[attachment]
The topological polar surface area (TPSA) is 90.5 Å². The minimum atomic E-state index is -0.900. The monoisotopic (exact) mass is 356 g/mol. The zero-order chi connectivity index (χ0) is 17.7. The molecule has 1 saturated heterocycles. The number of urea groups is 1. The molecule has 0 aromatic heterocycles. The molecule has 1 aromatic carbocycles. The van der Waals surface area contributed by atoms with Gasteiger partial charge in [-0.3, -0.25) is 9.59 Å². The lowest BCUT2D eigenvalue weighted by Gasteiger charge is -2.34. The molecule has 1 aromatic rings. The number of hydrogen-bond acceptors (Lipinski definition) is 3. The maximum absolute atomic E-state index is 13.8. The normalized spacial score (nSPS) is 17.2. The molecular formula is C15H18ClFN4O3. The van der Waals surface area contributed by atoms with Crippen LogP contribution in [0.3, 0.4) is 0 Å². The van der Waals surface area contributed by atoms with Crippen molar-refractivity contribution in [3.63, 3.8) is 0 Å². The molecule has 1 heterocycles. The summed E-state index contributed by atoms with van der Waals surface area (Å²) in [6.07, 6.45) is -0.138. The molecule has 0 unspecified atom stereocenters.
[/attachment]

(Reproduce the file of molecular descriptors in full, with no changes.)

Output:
The topological polar surface area (TPSA) is 90.5 Å². The minimum atomic E-state index is -0.900. The monoisotopic (exact) mass is 356 g/mol. The zero-order chi connectivity index (χ0) is 17.7. The molecule has 1 saturated heterocycles. The number of urea groups is 1. The molecule has 0 aromatic heterocycles. The molecule has 1 aromatic carbocycles. The van der Waals surface area contributed by atoms with Gasteiger partial charge in [-0.3, -0.25) is 9.59 Å². The lowest BCUT2D eigenvalue weighted by Gasteiger charge is -2.34. The molecule has 1 aromatic rings. The number of hydrogen-bond acceptors (Lipinski definition) is 3. The maximum absolute atomic E-state index is 13.8. The normalized spacial score (nSPS) is 17.2. The molecular formula is C15H18ClFN4O3. The van der Waals surface area contributed by atoms with Crippen LogP contribution in [0.3, 0.4) is 0 Å². The van der Waals surface area contributed by atoms with Crippen molar-refractivity contribution in [3.63, 3.8) is 0 Å². The molecule has 1 heterocycles. The summed E-state index contributed by atoms with van der Waals surface area (Å²) in [6.07, 6.45) is -0.138. The molecule has 0 unspecified atom stereocenters.